Climate Action Will Thrive on State and Local Level, Leaders Vow After Trump Order

While President Trump aims to roll back federal protections, mayors and governors say they will fight it, and ramp up efforts to address climate action locally.

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Michael Bloomberg, former mayor of New York, met with French President Francois Hollande and Paris Mayor Anne Hidalgo
Michael Bloomberg, former mayor of New York, met with French President Francois Hollande and Paris Mayor Anne Hidalgo in March and vowed cities will continue to lead the way on climate change. Credit: Getty Images

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President Donald Trump declared on Tuesday he is returning power over environmental regulation to the states, with his executive order lifting restrictions on the fossil fuel industry. “States and communities know what’s best for them,” he said. “They understand it. They get it.”

But leaders of some of the nation’s biggest states and local governments say what they need is strong federal policy. The Mayors National Climate Action Agenda, which formed in 2015 to support U.S. policy in the run-up to the Paris climate talks, was one of the coalitions that responded immediately with a vow to use their powers to fend off the White House assault on environmental regulation.

“Climate change is both the greatest single threat we face, and our greatest economic opportunity for our nation,” the mayors of New York, Los Angeles, Houston and 72 other cities wrote in an open letter to the president. “That is why we affirm our cities’ commitments to taking every action possible to achieve the principles and goals of the Paris Climate Agreement, and to engage states, businesses and other sectors to join us.”

The opposition from state and local leaders was part of the intense reaction to the executive order around the country and world. Protesters gathered outside the White House late Tuesday afternoon, shouting “Water is life!” —a rallying cry of the Dakota Access pipeline protesters—as well as “Donald Trump, we’ll see you in court!” It was a prelude to larger protests being planned for late April in Washington, D.C.

The mayors’ group, comprised of mostly Democrats, said they objected to Trump’s executive order and his proposed cuts to environmental protection on behalf of the 41 million Americans they represent in both red and blue states. “Coastal residents confronting erosion and sea level rise; young and old alike suffering from worsening air pollution and at risk during heatwaves; mountain residents engulfed by wildfires; farmers struggling at harvest time due to drought; and communities across our nation challenged by extreme weather,” they wrote.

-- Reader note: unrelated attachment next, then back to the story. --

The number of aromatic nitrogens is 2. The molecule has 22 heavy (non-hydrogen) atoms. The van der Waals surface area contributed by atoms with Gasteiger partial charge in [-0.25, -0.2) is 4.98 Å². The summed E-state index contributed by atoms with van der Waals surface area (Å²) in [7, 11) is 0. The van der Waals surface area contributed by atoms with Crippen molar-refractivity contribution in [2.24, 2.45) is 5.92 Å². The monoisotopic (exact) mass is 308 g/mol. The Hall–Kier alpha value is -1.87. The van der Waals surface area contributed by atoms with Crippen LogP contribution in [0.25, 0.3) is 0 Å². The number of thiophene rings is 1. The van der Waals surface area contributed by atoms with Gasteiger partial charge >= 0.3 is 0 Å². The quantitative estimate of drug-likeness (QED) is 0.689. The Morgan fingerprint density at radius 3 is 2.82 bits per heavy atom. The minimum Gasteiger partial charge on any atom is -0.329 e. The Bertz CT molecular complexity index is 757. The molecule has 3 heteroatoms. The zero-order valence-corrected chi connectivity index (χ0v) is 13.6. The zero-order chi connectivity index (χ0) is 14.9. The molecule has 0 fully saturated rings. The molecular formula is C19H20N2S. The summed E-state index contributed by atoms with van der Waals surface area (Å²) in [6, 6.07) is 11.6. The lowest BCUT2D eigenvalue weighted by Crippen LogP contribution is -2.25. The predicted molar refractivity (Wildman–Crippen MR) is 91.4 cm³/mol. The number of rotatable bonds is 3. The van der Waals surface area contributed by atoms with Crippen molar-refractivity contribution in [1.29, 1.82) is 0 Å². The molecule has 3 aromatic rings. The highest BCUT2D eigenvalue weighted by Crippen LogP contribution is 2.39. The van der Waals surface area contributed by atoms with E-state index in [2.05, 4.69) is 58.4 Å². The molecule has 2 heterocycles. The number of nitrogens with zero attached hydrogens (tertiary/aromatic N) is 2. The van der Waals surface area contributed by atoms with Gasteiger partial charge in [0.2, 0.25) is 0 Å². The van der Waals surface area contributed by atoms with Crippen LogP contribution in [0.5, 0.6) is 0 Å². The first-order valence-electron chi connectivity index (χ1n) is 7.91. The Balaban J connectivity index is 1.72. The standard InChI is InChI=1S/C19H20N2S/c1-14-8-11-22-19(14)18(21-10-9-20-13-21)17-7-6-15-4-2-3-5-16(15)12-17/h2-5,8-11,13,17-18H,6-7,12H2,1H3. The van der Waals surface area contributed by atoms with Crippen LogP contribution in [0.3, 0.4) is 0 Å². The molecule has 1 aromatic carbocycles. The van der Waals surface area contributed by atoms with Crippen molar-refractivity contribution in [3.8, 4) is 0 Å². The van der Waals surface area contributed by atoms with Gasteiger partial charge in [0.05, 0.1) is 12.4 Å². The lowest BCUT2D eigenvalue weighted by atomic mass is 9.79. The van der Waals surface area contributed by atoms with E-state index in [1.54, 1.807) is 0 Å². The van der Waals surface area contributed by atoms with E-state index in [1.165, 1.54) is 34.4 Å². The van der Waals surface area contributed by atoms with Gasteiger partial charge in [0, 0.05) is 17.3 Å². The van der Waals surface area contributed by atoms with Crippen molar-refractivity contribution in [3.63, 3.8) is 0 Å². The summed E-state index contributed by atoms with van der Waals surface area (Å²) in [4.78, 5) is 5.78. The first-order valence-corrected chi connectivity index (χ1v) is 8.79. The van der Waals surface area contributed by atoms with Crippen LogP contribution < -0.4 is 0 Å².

Meanwhile, the Democratic governors of California, Connecticut, Minnesota, New York, Oregon and Washington, along with five mayors in those states, said in a statement that they would continue to work to cut carbon emissions despite conflicting policy from Washington.

Our commitment to limiting global average temperature increase to well below 2 degrees Celsius remains,” said the group. The signatories are members of the Under2 Coalition, a group of 167 cities, states and countries committed to slashing greenhouse gas emissions to 2 tons per capita, or 80-95 percent below 1990 levels by 2050.

Trump won mostly praise from fossil fuel industry groups and from many Republicans who spoke out on Capitol Hill. (An exception: Rep. Carlos Curbelo (R-Fla.), whose South Florida district is at risk from sea level rise, said, “We cannot simply turn a blind eye to this issue of climate change.”) Some of the president’s supporters complained he did not go far enough, and warned his policies would be more vulnerable to litigation and attack unless he exited the Paris climate agreement altogether and reversed the Environmental Protection Agency’s finding that climate change is a risk to health and ecosystems.

The White House insisted the order will create jobs, especially for “our incredible coal miners,” as Trump called them, turning to men who had been bused in for the signing ceremony at EPA. “I made this promise—we will put our miners back to work,” Trump said.

But most experts believe coal’s long decline, driven more by cheap, abundant natural gas and renewable energy as much as regulation, will not be easily reversed. And mining companies have been able to produce more coal cheaply through automation and smaller workforces. One of Trump’s top supporters in the industry, Robert Murray, chief executive of Murray Energy, this week warned about mining jobs: “He can’t bring them back.”